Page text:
By Carla Silver, Executive Director
I spent a lot of my own school years learning stuff. Content and skills. The quadratic equation. The significance of the Mississippi Compromise. How to factor. How to write a five paragraph essay. How to craft a thesis statement and then support it with evidence. The parts of a cell. Some of this stuff has been very helpful to me in my life. Some stuff I learned relatively well. Some not so much. As an English major I read a lot of books and wrote a lot of papers for teachers. I received grades on those papers that told me how well I understood what I had read, how well I communicated my ideas, and how, in comparison to my peers, sophisticated my thinking was - at least according to that one teacher who read the paper.
Looking back, I don’t know if, in all of those years of school, I ever once had a teacher who asked me about how any of it made me feel. Not like some Robin Williams Dead Poet Society moment about feeling something while reading poetry, but more like, how did it feel to learn something new? How did it feel to be curious? How did it feel to bump up against something really hard, try as hard as you could, and get very limited results? How did it feel to get a C or an A? What does it mean to feel bored?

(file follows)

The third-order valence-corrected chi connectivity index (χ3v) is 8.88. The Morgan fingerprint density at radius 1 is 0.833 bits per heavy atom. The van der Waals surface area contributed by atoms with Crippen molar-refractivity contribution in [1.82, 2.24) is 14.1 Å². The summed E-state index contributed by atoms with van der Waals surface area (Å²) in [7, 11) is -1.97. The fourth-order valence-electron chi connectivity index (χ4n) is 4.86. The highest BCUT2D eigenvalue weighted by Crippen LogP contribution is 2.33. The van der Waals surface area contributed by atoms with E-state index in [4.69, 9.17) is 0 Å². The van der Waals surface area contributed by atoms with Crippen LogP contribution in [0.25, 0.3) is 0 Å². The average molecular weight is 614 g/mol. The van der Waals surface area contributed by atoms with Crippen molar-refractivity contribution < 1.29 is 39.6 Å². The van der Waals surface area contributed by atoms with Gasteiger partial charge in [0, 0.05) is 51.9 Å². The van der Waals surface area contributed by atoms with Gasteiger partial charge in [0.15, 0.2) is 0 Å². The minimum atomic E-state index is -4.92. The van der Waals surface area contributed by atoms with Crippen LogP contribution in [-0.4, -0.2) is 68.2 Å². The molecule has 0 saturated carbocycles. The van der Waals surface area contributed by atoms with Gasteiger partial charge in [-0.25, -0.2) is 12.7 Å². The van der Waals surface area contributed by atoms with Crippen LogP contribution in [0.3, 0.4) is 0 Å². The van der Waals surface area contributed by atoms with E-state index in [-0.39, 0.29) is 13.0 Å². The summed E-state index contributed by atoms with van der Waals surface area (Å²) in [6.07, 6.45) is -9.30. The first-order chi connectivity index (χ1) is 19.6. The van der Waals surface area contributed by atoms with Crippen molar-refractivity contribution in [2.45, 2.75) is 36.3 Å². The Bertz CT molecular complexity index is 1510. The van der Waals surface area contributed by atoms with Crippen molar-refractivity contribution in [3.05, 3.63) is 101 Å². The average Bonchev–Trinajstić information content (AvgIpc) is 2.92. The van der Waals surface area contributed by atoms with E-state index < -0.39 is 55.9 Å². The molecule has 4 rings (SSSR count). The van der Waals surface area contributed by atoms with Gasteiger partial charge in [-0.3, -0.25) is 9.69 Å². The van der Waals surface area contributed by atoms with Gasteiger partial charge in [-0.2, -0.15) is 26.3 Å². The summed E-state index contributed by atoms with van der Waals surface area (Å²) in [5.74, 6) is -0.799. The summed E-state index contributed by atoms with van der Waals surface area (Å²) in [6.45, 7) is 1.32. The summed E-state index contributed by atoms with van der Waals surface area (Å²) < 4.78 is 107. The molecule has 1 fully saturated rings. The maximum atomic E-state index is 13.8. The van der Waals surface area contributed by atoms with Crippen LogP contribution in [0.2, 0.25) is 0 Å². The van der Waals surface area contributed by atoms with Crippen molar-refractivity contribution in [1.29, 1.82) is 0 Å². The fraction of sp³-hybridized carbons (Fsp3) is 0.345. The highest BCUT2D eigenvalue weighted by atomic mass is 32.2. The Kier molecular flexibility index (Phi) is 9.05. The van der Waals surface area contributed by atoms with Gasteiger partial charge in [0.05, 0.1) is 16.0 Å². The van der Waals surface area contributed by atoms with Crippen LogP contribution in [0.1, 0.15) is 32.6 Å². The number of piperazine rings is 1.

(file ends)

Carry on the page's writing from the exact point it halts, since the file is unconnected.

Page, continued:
I went through school feeling a lot about my intellectual experience and my learning - anger, joy, boredom, accomplishment, disappointment frustration, wonder (sometimes) - because I’m human and that is what we do. Emote. Who’s job was it to help me to identify these feelings and make sense of them? Schools talk a lot these days about social-emotional intelligence and I wonder if that includes feelings about what and how we are learning and also how we are succeeding and failing in our school experience. I wonder if I would have learned more and remembered more if I had been emotionally connected to the content and to the work?
L+D Staff and Friends
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